This week I have been busy researching and writing a piece on John Singleton Mosby for a client. To be completely honest, I was not all that familiar with the man, although I have spent some time with Mosby historians at the Gray Ghost Winery and I am familiar with his famous raid in March of 1863 when he captured three high-ranking Union officers at Fairfax Courthouse, including Brigadier General Edwin H. Stoughton.
From what I gather, Mosby is one of those “larger than life figures” whose military contributions are still debated by experts to this very day. I asked my friend Eric Wittenberg of his thoughts on the legacy of “The Grey Ghost.” He stated that Mosby’s contributions were, in his opinion, more of a psychological deterrent and nuisance, and less of a tactical benefit in the grand scheme of things.
In January of 1863, Major General J.E.B. Stuart tasked one of his most gifted scouts, First Lieutenant John Singleton Mosby, with forming and leading a new group of southern horsemen known as the 43rd Battalion Virginia Cavalry. Acting under the permission of General Robert E. Lee, and in accordance with the Confederate Congress’ Partisan Ranger Act of 1862, this group was christened “Mosby’s Rangers.”
Throughout the course of the Civil War, “The Grey Ghost” and his men continued to make life miserable for Union suppliers and couriers. Despite never taking part in any major engagements, their reputation continued to spread across the Old Dominion. Following the South’s surrender at Appomattox Courthouse in 1865, Mosby begrudgingly disbanded his troops, vowing to never surrender formally.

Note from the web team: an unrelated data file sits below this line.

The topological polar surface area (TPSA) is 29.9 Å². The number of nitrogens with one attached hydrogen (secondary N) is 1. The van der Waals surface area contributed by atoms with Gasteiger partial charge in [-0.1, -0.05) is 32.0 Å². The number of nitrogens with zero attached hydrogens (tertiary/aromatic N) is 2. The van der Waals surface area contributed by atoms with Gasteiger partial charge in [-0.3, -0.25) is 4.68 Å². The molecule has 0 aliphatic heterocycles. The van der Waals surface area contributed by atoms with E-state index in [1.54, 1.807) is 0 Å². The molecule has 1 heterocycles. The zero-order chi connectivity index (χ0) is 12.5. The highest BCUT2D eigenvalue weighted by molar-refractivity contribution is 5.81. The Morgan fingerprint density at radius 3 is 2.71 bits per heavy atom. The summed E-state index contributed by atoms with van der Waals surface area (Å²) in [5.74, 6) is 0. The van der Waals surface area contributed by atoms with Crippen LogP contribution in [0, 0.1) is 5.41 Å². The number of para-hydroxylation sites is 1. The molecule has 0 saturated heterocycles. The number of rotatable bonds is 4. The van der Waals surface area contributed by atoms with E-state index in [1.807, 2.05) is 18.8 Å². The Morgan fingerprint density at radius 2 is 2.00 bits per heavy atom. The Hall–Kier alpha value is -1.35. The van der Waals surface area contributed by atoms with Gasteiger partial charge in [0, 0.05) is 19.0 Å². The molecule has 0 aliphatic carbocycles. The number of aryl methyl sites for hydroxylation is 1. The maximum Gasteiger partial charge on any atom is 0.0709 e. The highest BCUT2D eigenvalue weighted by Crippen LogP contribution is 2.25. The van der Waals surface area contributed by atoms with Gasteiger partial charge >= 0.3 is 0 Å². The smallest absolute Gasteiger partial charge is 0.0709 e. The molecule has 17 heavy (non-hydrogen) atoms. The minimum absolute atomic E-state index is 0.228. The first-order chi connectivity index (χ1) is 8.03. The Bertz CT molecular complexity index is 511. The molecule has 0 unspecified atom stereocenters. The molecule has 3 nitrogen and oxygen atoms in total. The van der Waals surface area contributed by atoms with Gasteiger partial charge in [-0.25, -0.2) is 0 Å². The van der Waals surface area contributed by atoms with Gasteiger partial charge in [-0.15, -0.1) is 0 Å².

Ironically “The Grey Ghost” went on to become a Republican campaign manager in Virginia for future President Ulysses S. Grant. With regard to his background with the Confederacy, Mosby wrote, “I am not ashamed of having fought on the side of slavery — a soldier fights for his country — right or wrong — he is not responsible for the political merits of the course he fights in...The South was my country.”
This is perhaps the most interesting aspect of Mosby’s life as his postwar politics did not sit well with many of his peers. I liken this to James Longstreet’s participation in the Republican Party and the backlash that he experienced. As a result, I am now interested in Confederate officers who chose to enter the political sector following the war and especially those who gravitated toward Lincoln’s party. I hope to explore this topic in more detail as time permits and invite your thoughts on the subject.